No formal training (as in practising the same moves over and over again) is possible, but they never make the same mistake twice and they are masters of thinking out of the box, even under pressure. Their biggest weakness is they like theatrics a little too much for their own good.

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    $\begingroup$ Musculature will also play a part. Taking a step back from the anatomy, what purposes do the longer double-elbowed limbs provide to warrant the extra complexity of a joint? Is there a prey they need, or a difficult environment to traverse? The ideal weapon not only fits the physiology of the wielder, but the psychology as well. Understanding better how the goblins think about their double-elbowed arm is helpful in studying how they would apply it. (Also important is pure psychology: a patient race will use a different style of weapon from an impatient one. Also look at how much training) $\endgroup$ – Cort Ammon Aug 13 '15 at 19:17
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    $\begingroup$ How exactly would a species with an attention span measured in seconds be capable of the focus needed for tinkering with non-trivial gadgets? $\endgroup$ – Mason Wheeler Aug 13 '15 at 20:13
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    $\begingroup$ @MasonWheeler you beat me to it! Thinking about my attention span and complications with 'tinkering' as it is. $\endgroup$ – Mikey Aug 13 '15 at 21:50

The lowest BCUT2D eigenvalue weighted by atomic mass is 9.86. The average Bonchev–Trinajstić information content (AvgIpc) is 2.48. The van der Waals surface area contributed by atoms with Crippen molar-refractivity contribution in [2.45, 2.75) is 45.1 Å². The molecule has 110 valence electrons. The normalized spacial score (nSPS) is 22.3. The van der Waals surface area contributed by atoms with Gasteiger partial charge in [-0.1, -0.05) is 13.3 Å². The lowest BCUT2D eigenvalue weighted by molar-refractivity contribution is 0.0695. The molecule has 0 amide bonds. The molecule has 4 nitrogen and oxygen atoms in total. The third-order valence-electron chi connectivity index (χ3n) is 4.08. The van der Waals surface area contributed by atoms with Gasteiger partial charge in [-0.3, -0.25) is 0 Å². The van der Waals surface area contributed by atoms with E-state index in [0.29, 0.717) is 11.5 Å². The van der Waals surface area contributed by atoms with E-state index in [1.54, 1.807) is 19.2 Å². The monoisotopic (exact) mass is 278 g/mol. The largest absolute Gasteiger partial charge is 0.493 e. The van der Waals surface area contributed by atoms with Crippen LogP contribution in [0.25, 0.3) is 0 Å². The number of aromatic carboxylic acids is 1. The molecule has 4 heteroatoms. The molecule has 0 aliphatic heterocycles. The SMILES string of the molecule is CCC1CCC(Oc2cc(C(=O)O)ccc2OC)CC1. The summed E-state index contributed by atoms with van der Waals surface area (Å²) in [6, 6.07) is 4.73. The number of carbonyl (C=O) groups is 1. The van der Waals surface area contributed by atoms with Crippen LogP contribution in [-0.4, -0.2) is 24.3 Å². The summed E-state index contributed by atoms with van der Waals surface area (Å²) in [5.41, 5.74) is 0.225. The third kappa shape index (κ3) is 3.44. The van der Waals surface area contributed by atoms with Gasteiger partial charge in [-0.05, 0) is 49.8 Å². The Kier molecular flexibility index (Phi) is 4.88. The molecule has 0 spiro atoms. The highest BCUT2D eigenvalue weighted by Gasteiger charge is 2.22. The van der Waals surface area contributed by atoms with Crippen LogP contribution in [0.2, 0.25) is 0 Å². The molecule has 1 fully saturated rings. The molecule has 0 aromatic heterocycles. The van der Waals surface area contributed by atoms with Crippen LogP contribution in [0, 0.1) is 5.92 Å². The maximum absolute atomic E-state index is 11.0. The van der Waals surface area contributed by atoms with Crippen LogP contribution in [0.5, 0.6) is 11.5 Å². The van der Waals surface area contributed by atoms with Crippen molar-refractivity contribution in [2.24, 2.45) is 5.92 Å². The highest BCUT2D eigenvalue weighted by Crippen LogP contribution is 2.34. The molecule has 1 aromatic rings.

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    $\begingroup$ "attention span measured in seconds" and "Their three greatest pleasures are tinkering" - these two qualities are pretty much opposite. Tinkering requires attention span in hours at least. In seconds you can't even trim a stick properly. $\endgroup$ – Mołot Aug 14 '15 at 8:18
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    $\begingroup$ @DarthHunterix From what I've seen in people with real mental problems no, you can't. Maybe in some theory someone can, but my experience says otherwise. After some time kid simply forgets what he meant to do and he didn't make any notes, and all he gets is a lot of useless barely started parts. Your mileage may vary. $\endgroup$ – Mołot Aug 14 '15 at 13:52

13 Answers 13


First, lets do away with the usual concept of a melee weapon. Short sightedness tends to make conventional weapons inaccurate and bad to use. So lets get up close and personal.

Your description of the elbow placement and arm structure reminds me very much of the praying mantis. enter image description here

When in doubt, look at nature. The mantis is often considered natures "Perfect Predator". But that's less important for this question - what's more important is its arm structure.

Assuming that the elbows bend the same ways as the mantis elbows do, with joints at 1/3 and 2/3 down the arm, we can apply a specific weapon for maximum efficiency, taking into account natures design.

I propose the following weapon:

          V V V V V  V V V V

Or alternatively, following the same concept (Version 2)

          \_______/  \______/

This is meant to be a "harness" (but can be easily adapted to have protection in the form of metal plates or whatnot).